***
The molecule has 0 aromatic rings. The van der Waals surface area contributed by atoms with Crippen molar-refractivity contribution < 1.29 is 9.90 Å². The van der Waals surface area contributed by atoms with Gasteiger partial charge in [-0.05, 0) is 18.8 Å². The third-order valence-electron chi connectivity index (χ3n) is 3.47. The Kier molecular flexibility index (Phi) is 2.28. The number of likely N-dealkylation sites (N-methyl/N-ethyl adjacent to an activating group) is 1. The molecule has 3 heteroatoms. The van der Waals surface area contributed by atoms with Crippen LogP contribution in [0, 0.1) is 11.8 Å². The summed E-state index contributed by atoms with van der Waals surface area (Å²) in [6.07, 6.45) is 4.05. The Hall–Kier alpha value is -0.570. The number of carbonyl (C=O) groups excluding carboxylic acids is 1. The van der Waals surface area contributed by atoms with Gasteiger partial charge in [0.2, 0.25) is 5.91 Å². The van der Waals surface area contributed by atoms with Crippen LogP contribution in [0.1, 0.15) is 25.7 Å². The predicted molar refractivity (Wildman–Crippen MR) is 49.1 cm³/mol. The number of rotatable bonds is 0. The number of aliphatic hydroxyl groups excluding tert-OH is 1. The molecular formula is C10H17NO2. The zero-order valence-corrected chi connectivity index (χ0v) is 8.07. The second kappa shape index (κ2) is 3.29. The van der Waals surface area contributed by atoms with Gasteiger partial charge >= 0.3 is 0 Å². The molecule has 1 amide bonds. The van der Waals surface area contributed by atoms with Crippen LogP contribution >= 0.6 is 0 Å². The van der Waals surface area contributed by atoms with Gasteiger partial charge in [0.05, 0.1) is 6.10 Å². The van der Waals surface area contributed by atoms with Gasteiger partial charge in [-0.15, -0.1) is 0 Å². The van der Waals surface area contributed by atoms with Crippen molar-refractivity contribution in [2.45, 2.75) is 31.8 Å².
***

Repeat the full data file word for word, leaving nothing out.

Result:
The molecule has 0 aromatic rings. The van der Waals surface area contributed by atoms with Crippen molar-refractivity contribution < 1.29 is 9.90 Å². The van der Waals surface area contributed by atoms with Gasteiger partial charge in [-0.05, 0) is 18.8 Å². The third-order valence-electron chi connectivity index (χ3n) is 3.47. The Kier molecular flexibility index (Phi) is 2.28. The number of likely N-dealkylation sites (N-methyl/N-ethyl adjacent to an activating group) is 1. The molecule has 3 heteroatoms. The van der Waals surface area contributed by atoms with Crippen LogP contribution in [0, 0.1) is 11.8 Å². The summed E-state index contributed by atoms with van der Waals surface area (Å²) in [6.07, 6.45) is 4.05. The Hall–Kier alpha value is -0.570. The number of carbonyl (C=O) groups excluding carboxylic acids is 1. The van der Waals surface area contributed by atoms with Gasteiger partial charge in [0.2, 0.25) is 5.91 Å². The van der Waals surface area contributed by atoms with Crippen LogP contribution in [0.1, 0.15) is 25.7 Å². The predicted molar refractivity (Wildman–Crippen MR) is 49.1 cm³/mol. The number of rotatable bonds is 0. The number of aliphatic hydroxyl groups excluding tert-OH is 1. The molecular formula is C10H17NO2. The zero-order valence-corrected chi connectivity index (χ0v) is 8.07. The second kappa shape index (κ2) is 3.29. The van der Waals surface area contributed by atoms with Gasteiger partial charge >= 0.3 is 0 Å². The molecule has 1 amide bonds. The van der Waals surface area contributed by atoms with Crippen LogP contribution >= 0.6 is 0 Å². The van der Waals surface area contributed by atoms with Gasteiger partial charge in [0.05, 0.1) is 6.10 Å². The van der Waals surface area contributed by atoms with Gasteiger partial charge in [-0.15, -0.1) is 0 Å². The van der Waals surface area contributed by atoms with Crippen molar-refractivity contribution in [2.45, 2.75) is 31.8 Å².